Services like Phonifer, Google Mobile and Mowser help you browse web content (meant for the desktops) on the small screens of a mobile phone or a PDA device.
They optimize the webpages for mobile phones by stripping them of all unnecessary HTML tags, embeds and formatting styles.
The next question - do you need to know about these services if you access the web only from a desktop computer ? Well, the answer is yes and here are some reasons:
For users on a slow internet connection (like a dial-up)
Dial-up users will probably feel more productive when they browse the web via these services as the page loads will happen much faster.
While Google Mobile and Mowser will divide a webpage over several pages, Phonify will present everything on one page so it's more suitable for browsing on desktop computers.
How Search Engines see my site ?
Though Google Cache is a good tool to understand how web crawlers look at your site, Phonifier is another great option since it generates a very clean view of your webpage as it appears to the search engine bots. [Thanks John]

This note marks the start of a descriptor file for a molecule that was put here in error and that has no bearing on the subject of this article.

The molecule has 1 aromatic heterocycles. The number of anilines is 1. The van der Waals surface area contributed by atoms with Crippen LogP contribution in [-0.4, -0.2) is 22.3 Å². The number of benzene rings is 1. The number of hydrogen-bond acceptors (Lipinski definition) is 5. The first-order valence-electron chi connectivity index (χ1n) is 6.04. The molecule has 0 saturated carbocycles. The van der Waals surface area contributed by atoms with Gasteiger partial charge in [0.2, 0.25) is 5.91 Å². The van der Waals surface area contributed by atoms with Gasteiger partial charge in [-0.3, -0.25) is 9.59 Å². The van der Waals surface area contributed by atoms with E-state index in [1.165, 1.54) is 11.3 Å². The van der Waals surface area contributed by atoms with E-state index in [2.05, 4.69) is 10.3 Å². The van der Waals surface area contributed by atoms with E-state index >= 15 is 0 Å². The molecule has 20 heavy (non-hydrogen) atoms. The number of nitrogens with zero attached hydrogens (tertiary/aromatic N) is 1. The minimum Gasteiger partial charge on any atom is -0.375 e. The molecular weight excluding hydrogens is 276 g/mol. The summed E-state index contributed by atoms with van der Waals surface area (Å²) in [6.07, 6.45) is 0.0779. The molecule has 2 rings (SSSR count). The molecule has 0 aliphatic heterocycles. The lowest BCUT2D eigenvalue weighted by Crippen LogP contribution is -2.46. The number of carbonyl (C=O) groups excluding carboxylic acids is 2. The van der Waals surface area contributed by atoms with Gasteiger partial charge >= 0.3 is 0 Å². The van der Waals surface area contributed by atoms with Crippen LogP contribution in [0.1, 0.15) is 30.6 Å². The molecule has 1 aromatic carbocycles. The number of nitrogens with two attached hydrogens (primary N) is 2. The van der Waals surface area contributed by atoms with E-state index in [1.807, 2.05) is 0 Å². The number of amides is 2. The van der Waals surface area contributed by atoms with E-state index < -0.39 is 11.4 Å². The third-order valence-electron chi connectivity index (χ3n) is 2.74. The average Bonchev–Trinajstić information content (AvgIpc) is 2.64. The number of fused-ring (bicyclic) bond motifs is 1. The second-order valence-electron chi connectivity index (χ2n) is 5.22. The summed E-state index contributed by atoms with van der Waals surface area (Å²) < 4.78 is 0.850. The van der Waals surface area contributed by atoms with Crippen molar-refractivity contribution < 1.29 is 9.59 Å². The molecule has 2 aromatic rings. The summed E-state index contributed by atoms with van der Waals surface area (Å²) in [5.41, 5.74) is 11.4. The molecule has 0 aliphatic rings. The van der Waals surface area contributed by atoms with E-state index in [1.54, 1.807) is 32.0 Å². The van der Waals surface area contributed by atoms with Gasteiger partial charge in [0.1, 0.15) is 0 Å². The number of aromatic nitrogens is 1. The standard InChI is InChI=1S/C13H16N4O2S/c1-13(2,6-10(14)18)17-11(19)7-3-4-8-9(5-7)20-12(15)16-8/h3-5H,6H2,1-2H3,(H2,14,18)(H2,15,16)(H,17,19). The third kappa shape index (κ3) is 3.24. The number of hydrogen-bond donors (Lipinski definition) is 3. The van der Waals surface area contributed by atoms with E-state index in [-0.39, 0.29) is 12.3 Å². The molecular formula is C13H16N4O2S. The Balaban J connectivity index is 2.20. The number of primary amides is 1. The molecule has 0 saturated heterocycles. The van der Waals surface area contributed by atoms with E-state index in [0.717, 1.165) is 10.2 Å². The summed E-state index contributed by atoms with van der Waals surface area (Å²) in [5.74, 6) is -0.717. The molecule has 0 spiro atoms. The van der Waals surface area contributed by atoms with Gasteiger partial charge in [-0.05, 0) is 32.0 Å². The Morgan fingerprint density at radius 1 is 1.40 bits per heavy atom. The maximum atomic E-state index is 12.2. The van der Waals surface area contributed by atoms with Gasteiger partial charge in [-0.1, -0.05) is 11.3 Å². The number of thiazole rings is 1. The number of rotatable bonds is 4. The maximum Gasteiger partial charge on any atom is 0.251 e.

Create a Mobile version of your Blog
Don't have the time to create a mobile friendly version of your website. No problem - ask the mobile phone and PDA users to browse your site via Phonify or Mowser.
They'll love the experience. See real examples on Mowser, Google Mobile and Phonifer.com. You can toggle the display of images in Mowser and Phonify.
As a proxy to open restricted websites
You may access blocked websites in your school or work by using Google Mobile or any of the other two services as a proxy.
Since the browser request is sent via Google.com, the internet filters will normally not block the page.
For example, to access the Myspace profile of Madonna, type the following address in your web browser and the page is very likely to open on your school computer without problems:
More: PHONifier is an open source project that anyone can download free of charge. You could install the PHONifier script on your server to have it automatically update your webpages when a mobile device tries to access them.